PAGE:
Go Down

Topic: Checking for 12 Volts (Read 733 times) previous topic - next topic

kajmaya

I need to look for 12v when a switch is pressed. In the schematic the H-12v is my sense line. I'm looking for a high on pin 2 of the Ardurino Mini. Could I get some feedback on this design and is this a good approach for solving the problem?





Thanks in advance.

johnwasser

I think that transistor is going to invert the signal.  The pull-up resistor will keep Pin 2 high unless the transistor conducts.  A high signal on the transistor base will cause the transistor to conduct and drag Pin 2 to Ground.  HIGH on input == LOW on output.
Send Bitcoin tips to: 1L3CTDoTgrXNA5WyF77uWqt4gUdye9mezN
Send Litecoin tips to : LVtpaq6JgJAZwvnVq3ftVeHafWkcpmuR1e

dc42

You don't need R16, it does nothing useful. You can also omit R17 if you enable the internal pullup resistor in the microcontroller. I would increase R18 to 10K or more.

A simpler approach is to feed the +12V via a 100K resistor direct to the microcontroller input. The pin protection diode will protect the mcu, and the 100K resistor limits the input current to a safe value.
Formal verification of safety-critical software, software development, and electronic design and prototyping. See http://www.eschertech.com. Please do not ask for unpaid help via PM, use the forum.

winner10920

Are use a 7v zener to drop it to less than 5 but > 3, or a simple resistor voltage divider

oric_dan

Why not just use a 12V:5V voltage divider, 15K feeding into 10K.

kajmaya


Why not just use a 12V:5V voltage divider, 15K feeding into 10K.


Ok so this will work?



thanks

oric_dan

The nice thing about that sucker is, the input pin isn't floating when the sensor is
not connected.

kajmaya


The nice thing about that sucker is, the input pin isn't floating when the sensor is
not connected.


Oh I didn't know that. So I can eliminate the pull down?

dc42


Ok so this will work?


Yes, but for better protection against transients on the 12V signal I would use higher value resistors, e.g.  100K and 68K.
Formal verification of safety-critical software, software development, and electronic design and prototyping. See http://www.eschertech.com. Please do not ask for unpaid help via PM, use the forum.

oric_dan

Quote
So I can eliminate the pull down?


No, the pulldown is what keeps the input from floating, and also produces 5V to the pin.
As dc42 says, higher value Rs can be used, just keep the same ratio.

Read the part on figure 2,

http://en.wikipedia.org/wiki/Voltage_divider

kajmaya


Quote
So I can eliminate the pull down?


No, the pulldown is what keeps the input from floating, and also produces 5V to the pin.
As dc42 says, higher value Rs can be used, just keep the same ratio.

Read the part on figure 2,

http://en.wikipedia.org/wiki/Voltage_divider



Yea, I just read my posted then slapped my self in the head. I need both resistors. Dumb on my part. I will go with the higher values.

Thanks

oric_dan

However, also see the following thread, in regards the R values getting too large,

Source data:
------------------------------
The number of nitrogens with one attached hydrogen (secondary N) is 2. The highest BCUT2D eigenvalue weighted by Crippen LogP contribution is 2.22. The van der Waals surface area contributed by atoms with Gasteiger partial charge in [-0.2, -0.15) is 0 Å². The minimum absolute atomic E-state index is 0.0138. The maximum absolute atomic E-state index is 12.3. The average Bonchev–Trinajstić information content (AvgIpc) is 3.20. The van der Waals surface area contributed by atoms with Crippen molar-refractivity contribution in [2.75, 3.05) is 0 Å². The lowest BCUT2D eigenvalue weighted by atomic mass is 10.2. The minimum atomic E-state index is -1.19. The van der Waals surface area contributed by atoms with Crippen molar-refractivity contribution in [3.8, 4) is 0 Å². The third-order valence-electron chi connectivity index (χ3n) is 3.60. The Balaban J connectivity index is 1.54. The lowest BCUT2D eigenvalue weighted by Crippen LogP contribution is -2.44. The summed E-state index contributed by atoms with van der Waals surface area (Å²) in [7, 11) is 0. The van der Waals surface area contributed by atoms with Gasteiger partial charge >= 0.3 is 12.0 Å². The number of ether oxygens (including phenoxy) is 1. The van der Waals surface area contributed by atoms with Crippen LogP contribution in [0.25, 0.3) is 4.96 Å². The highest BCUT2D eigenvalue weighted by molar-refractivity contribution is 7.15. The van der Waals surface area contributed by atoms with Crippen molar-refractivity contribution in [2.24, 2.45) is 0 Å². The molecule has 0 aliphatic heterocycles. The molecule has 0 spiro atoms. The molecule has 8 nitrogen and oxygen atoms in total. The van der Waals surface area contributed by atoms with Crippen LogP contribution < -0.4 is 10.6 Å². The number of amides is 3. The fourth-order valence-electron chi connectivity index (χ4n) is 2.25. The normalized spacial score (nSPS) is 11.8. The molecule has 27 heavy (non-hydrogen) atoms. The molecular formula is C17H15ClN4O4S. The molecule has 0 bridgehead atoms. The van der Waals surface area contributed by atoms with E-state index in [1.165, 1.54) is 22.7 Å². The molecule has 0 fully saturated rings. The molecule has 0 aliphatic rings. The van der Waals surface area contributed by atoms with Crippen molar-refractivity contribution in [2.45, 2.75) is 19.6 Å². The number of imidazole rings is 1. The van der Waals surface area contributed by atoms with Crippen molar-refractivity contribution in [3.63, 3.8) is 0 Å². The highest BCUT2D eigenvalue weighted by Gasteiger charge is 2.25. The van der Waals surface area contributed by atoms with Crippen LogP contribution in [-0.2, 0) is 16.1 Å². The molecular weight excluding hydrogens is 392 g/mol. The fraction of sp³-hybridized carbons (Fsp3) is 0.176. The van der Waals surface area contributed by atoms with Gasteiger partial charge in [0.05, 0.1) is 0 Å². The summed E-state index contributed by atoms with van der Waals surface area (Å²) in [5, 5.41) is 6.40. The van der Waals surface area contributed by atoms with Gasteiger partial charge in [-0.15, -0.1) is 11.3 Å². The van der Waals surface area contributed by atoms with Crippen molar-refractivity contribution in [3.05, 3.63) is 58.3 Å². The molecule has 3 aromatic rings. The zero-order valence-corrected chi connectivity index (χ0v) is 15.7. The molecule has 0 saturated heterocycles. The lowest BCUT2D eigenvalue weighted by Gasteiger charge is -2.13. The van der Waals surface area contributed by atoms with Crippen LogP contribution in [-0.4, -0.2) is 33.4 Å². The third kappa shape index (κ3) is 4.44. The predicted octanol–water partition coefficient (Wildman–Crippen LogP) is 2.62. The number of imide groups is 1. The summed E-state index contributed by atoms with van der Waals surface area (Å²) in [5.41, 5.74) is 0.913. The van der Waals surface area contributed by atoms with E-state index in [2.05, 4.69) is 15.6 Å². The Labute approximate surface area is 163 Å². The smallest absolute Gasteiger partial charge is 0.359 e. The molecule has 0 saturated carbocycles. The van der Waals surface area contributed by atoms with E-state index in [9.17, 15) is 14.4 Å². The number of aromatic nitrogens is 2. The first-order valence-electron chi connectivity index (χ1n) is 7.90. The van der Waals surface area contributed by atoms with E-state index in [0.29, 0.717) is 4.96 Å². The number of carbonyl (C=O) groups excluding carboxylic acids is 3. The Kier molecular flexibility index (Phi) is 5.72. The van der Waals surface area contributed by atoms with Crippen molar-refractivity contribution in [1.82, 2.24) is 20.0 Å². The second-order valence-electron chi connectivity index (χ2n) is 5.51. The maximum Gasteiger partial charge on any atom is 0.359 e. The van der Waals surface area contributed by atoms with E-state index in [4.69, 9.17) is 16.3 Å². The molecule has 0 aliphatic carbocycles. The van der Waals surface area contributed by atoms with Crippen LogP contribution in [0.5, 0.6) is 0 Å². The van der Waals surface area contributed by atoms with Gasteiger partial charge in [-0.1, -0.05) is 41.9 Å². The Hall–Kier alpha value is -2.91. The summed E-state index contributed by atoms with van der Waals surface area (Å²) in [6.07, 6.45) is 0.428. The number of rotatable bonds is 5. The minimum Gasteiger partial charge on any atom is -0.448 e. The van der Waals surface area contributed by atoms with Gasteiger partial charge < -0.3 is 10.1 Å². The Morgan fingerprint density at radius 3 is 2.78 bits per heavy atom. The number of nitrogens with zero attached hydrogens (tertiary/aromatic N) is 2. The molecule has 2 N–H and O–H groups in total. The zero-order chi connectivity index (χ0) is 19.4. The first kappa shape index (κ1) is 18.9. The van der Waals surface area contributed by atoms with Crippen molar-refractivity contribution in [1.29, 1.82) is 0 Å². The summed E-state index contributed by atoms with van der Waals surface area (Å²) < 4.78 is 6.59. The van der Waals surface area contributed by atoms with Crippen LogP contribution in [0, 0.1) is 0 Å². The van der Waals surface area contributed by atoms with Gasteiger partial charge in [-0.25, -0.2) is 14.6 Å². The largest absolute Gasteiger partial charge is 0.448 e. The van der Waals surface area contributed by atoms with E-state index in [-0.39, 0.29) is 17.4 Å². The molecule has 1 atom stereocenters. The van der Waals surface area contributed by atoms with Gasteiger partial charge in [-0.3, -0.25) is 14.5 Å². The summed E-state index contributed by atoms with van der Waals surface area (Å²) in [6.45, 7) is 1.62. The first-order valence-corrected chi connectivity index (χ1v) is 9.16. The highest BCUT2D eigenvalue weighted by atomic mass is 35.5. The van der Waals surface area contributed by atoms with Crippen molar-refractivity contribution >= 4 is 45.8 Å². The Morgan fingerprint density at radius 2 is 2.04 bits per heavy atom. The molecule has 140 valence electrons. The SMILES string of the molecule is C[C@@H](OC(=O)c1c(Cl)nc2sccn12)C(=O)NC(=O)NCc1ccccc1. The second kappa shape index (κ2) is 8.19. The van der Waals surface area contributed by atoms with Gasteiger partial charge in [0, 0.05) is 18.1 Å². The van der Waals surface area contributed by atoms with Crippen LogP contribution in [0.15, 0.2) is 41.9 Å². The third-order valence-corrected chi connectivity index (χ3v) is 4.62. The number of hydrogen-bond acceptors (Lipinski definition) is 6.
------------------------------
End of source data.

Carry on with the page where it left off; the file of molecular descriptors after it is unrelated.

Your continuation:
http://arduino.cc/forum/index.php/topic,135169.0.html

Osgeld

#12
Dec 02, 2012, 09:04 am Last Edit: Dec 02, 2012, 09:13 am by Osgeld Reason: 1

The pin protection diode will protect the mcu, and the 100K resistor limits the input current to a safe value.


ya know, I just dont trust those things

I just did a one off design to read optical switches @ 24 volts on a plc in parallel to arduino to pipe over USB to windows, and as much as I fought myself to trust the protection diodes, I ended up with 0.5 watt zeners and some fat resistors to limit everything down to about 1ma (ea * 8 channels) if all hell broke loose.

Simply based on the fact that no one can really nail down the numbers on them, and little glass diodes has to be more robust than a microscopic chip feature buried in epoxy
http://arduino.cc/forum/index.php?action=unread;boards=2,3,4,5,67,6,7,8,9,10,11,66,12,13,15,14,16,17,18,19,20,21,22,23,24,25,26,27,28,29,30,86,87,89,1;ALL

dhenry

Quote
is this a good approach for solving the problem?


It matters a lot if you want to detect the presence of a voltage, or you want to detect the presence of 12v.

In the 1st case, the simplest would be to stuck a resistor (10k for example) between the H_12v line and your mcu pin.

This approach has its drawbacks: it doesn't sense a particular voltage and it is sensitive to interference. You can then use a pull-down resistor to alleviate that. a 47k pull down is fairly good but I typically use a 22k pull down. With that, it produces a 1->0 when the input voltage is less than 1v * (22k+10k)/22k and 0-> when the input voltage is greater than 4v * (22k + 10k) / 22k. So by adjusting the value of the 10k / 22k resistors, you can get it to trip at 12v.

oric_dan

Quote
Quote from: dc42 on December 01, 2012, 11:57:09 AM
The pin protection diode will protect the mcu, and the 100K resistor limits the input current to a safe value.

ya know, I just dont trust those things


I'm with you on this.

If the input is a known voltage, then a voltage divider as described works fine. If the
voltage can be about anything > 5V, within reason, a resistor [10K, 22K, etc] feeding
onto a zener diode is probably better. For something dangerous, like 120VAC, I'd go with
a properly designed optoisolator ckt.

Go Up